Tuesday, January 21, 2020

Epiphany :: Literary Analysis, Joyce and Calvino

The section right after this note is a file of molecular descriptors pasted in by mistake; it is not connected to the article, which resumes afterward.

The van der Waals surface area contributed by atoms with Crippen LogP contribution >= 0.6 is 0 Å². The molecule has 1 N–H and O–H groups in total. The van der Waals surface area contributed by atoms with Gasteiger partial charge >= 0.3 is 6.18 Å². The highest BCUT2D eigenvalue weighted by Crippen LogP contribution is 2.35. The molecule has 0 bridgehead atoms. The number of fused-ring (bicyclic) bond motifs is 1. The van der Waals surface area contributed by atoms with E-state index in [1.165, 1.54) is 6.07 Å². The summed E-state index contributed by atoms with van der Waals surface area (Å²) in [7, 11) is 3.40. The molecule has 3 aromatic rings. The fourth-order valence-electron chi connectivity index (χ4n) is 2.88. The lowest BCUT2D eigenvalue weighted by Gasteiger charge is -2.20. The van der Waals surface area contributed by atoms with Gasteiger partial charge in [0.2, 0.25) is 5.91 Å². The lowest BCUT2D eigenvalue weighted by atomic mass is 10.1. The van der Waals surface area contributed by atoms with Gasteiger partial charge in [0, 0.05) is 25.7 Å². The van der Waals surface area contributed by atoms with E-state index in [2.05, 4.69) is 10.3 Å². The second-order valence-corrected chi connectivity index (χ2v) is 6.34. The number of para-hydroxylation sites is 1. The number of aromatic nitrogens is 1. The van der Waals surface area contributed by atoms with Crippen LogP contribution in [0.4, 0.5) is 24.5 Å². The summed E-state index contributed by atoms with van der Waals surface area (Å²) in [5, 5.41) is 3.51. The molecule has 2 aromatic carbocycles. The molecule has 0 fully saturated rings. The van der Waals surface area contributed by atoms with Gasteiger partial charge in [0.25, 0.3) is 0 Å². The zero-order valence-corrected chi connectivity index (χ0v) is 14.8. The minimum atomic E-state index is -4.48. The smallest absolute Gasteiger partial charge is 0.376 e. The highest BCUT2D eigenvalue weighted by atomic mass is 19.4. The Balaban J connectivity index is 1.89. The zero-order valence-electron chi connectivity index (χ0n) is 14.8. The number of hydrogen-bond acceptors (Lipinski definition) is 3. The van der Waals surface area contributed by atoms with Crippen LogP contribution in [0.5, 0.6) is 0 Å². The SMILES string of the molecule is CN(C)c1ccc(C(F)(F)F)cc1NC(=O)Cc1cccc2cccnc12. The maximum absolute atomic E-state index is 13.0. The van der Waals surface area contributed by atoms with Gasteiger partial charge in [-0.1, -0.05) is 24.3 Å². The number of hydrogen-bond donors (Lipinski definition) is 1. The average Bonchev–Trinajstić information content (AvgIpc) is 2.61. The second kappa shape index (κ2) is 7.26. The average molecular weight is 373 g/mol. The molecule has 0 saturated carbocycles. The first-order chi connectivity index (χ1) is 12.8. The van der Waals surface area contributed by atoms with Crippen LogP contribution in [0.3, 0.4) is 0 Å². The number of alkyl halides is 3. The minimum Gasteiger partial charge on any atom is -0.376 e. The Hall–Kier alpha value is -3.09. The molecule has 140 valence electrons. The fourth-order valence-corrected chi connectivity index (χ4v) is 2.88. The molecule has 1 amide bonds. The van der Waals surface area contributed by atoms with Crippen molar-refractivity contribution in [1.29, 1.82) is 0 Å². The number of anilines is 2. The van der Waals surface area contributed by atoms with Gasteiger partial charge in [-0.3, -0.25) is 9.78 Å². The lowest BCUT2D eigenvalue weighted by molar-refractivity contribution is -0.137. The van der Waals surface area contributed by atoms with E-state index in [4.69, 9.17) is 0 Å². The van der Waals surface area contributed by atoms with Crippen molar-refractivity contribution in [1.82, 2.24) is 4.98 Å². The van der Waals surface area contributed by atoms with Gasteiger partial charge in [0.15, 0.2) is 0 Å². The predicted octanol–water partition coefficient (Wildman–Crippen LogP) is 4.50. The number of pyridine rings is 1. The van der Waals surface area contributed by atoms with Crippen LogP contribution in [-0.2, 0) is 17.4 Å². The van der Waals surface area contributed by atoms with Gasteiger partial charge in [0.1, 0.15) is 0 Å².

World War I and World II are basically the same, right? If so, Araby, written around WWI by James Joyce, and The Flash, written around WWII by Italo Calvino, are also the same, no? Indeed, these short stories have many similarities. At the same time, both stories have many differences. Thus, it is difficult to compare both stories when considering all the details. If the subject of comparison is more specific, such as epiphany, then more emphasis and effort can be put into the comparison. In Araby, the protagonist falls in love with a girl, but love deceives him. In his moment of epiphany, â€Å"[g]azing up into the darkness [he] saw [himself] as a creature driven and derided by vanity; and [his] eyes burned with anguish and anger† (Joyce 1). In The Flash, the protagonist suddenly grasps a reality, but only for an instant: â€Å"[He] stopped, blinked: [He] understood nothing. Nothing, nothing about anything. [He] didn’t understand the reasons for things or f or people, it was all senseless, absurd. And [he] started to laugh† (Calvino 1). The comparison between the epiphanies of both short stories reveals the relationship amongst the similarities and differences regarding theme, symbolism and setting. Most importantly, comparing the themes of both epiphanies reveals they can simultaneously be similar and different. An important common theme in both epiphanies is facing reality. In Araby, the protagonist realizes â€Å"[his] stay was useless† (Joyce 6) since the young lady only â€Å"spok[e] to [him] out of a sense of duty† (Joyce 6). Likewise, in The Flash, the protagonist realizes he â€Å"accepted everything: traffic lights, cars, posters, uniforms, monuments, things completely detached from any sense of the world, accepted them as if there some necessity, some chain of cause and effect that bound them together† (Calvino 1). Both characters face the reality and randomness of the world. Even so, each epiphany implies each protagonist faces a different sort of reality. The protagonist of Araby faces the reality of love and â€Å"[sees himself] as a creature driven and derived by vanity† (Joyce 6). On the other hand, the protagonist of The Flash faces the reality of existence and hopes â€Å"[he] shall grasp that other knowledge† (Calvino 2). Therefore, reviewing the theme similar to both epiphanies leads to discovering different themes as well. Conversely, looking at the differences in the symbolism of each epiphany hints at a comparable aspect of symbolism.

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